With Elyria celebrating its bicentennial all year, it’s still a good time for me to post this article. It’s about Maria Allen of Elyria. At the time of this article, which appeared in the Lorain Times-Herald on October 23, 1905, she was the oldest woman in Ohio at 105 years old.
She had lived through a lot of history, including being a member of the Women’s Relief Corps, Auxiliary to the Grand Army of the Republic, which she shares in the article. It’s a little long, so I will present it in two parts.
GRANDMA ALLEN HAS SEEN
A CENTURY OF VAST WONDERS
Last Friday she celebrated her 105th birthday in a quiet and unostentatious manner by receiving a number of friends and fellow members of the society to which she has belonged since its inception. She was the recipient of a number of useful presents sent to her by admiring friends and several large bouquets of flowers, among which was a handsome piece presented by department officers of the W. R. C. at Cleveland. She also received a large number of letters of congratulations from friends throughout the state, some of whom she has known for over sixty years.
Born in Pompton township, Bergen county, New Jersey, Oct. 20, 1801, or a few years after the father of our country was inaugurated president of the United States for his second term, she is certainly a remarkable woman for one of her age. Possessing her full mental faculty, she can talk intelligently on all current events and endeavors to keep herself well informed and has a good memory. She can remember distinctly the breaking out of the war of 1812, although at the time she was but 11 years old. She had two uncles in that war who offered their services at the first call of the chief executive to defend the country. They served under General Skiller. After the close of this struggle and to celebrate the declaration of peace an entertainment was given at Pompton, which she attended. There was great rejoicing and gladness over the end of that short, but bloody struggle.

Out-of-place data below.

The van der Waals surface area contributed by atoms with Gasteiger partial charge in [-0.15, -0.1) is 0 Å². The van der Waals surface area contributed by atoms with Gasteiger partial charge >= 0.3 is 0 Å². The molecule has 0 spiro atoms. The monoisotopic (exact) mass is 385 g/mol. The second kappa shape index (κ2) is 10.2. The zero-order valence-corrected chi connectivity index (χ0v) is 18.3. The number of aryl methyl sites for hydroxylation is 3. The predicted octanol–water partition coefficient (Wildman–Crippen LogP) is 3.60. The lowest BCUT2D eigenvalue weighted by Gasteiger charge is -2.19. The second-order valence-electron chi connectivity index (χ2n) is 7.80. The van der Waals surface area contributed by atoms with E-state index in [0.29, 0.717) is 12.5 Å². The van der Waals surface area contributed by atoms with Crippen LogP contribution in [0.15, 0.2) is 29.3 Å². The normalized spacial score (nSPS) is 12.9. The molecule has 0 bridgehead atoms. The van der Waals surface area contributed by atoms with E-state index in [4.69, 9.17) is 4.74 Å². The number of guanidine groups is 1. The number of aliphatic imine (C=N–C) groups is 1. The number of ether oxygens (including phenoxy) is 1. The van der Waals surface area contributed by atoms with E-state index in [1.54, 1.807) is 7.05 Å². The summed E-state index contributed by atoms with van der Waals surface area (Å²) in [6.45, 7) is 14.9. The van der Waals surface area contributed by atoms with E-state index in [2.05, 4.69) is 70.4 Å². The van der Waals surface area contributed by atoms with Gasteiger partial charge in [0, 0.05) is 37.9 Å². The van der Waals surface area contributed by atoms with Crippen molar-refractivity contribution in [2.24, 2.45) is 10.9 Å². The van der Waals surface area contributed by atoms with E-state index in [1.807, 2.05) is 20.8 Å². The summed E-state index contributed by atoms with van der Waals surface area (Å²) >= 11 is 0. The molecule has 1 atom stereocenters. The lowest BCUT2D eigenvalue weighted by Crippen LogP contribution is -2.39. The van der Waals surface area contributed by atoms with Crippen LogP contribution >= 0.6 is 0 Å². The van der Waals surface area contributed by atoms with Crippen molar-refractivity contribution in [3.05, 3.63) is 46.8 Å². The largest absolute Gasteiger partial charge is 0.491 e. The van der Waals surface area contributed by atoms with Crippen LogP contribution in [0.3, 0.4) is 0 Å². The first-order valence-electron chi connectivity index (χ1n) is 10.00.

She remembers all about the Mexican war in which she had one son, William, who also served in the navy during the civil war. Two other sons, James, who was a lieutenant in Co. H, 103 Regiment of Ohio, and Richard who was Captain of Co. 1, Eighth Regiment of Ohio, participated in that long and bloody struggle between the North and the South. During those exciting times Mrs. Allen was kept busy in making bandages for the wounded, caring for the sick and mending clothes for the soldiers and in other ways made herself generally useful.
Long before the advent of steam railroads, the steamboat, the telegraph and while the old stage coaches were the only means of traveling from one point to another throughout the country, Mrs. Allen was a young girl at Pompton, N. J. She was the daughter of Capt. and Mrs. John Lowndes. Her father was captain of the ship Rising Sun of New York, and was murdered in Lisbob, Portugal, in 1809. The following year her mother died in New York City, where she now lies buried in St. Paul’s cemetery. After the death of her father Mrs. Allen resided with her grandfather, Capt. William Lowndes, and when her mother died she lived with her grandmother on her mother’s side, a Mrs. Tice, of Pompton.
At this time there were very few schools and churches in the country. She thought nothing of walking three or four miles to church or a longer distance through an unsettled country to school.
Next: In Part 2, Grandma Allen moves to Ohio